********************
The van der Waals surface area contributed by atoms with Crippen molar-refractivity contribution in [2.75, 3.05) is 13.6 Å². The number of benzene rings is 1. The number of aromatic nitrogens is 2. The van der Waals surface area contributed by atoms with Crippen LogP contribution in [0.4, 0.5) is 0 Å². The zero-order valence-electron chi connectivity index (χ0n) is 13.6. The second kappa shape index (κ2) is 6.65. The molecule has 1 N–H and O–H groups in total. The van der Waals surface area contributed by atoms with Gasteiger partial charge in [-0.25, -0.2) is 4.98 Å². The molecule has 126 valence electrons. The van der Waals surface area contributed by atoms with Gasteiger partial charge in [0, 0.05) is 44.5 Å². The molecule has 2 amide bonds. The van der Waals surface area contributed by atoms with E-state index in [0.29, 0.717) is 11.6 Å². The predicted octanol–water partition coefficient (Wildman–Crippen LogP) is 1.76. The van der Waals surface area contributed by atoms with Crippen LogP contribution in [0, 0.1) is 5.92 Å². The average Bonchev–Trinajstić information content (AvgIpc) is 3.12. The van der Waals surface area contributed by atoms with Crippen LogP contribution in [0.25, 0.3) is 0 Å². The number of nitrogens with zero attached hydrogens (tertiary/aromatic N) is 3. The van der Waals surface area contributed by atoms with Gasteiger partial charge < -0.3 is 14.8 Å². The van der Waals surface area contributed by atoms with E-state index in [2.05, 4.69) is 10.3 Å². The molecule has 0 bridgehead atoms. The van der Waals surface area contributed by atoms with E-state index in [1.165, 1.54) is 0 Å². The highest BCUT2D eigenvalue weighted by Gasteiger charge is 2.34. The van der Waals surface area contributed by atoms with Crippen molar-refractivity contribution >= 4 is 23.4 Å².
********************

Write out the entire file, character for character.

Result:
The van der Waals surface area contributed by atoms with Crippen molar-refractivity contribution in [2.75, 3.05) is 13.6 Å². The number of benzene rings is 1. The number of aromatic nitrogens is 2. The van der Waals surface area contributed by atoms with Crippen LogP contribution in [0.4, 0.5) is 0 Å². The zero-order valence-electron chi connectivity index (χ0n) is 13.6. The second kappa shape index (κ2) is 6.65. The molecule has 1 N–H and O–H groups in total. The van der Waals surface area contributed by atoms with Gasteiger partial charge in [-0.25, -0.2) is 4.98 Å². The molecule has 126 valence electrons. The van der Waals surface area contributed by atoms with Gasteiger partial charge in [0, 0.05) is 44.5 Å². The molecule has 2 amide bonds. The van der Waals surface area contributed by atoms with E-state index in [0.29, 0.717) is 11.6 Å². The predicted octanol–water partition coefficient (Wildman–Crippen LogP) is 1.76. The van der Waals surface area contributed by atoms with Crippen LogP contribution in [0, 0.1) is 5.92 Å². The average Bonchev–Trinajstić information content (AvgIpc) is 3.12. The van der Waals surface area contributed by atoms with Crippen LogP contribution in [0.25, 0.3) is 0 Å². The number of nitrogens with zero attached hydrogens (tertiary/aromatic N) is 3. The van der Waals surface area contributed by atoms with Gasteiger partial charge < -0.3 is 14.8 Å². The van der Waals surface area contributed by atoms with E-state index in [2.05, 4.69) is 10.3 Å². The molecule has 0 bridgehead atoms. The van der Waals surface area contributed by atoms with E-state index in [1.165, 1.54) is 0 Å². The highest BCUT2D eigenvalue weighted by Gasteiger charge is 2.34. The van der Waals surface area contributed by atoms with Crippen molar-refractivity contribution >= 4 is 23.4 Å².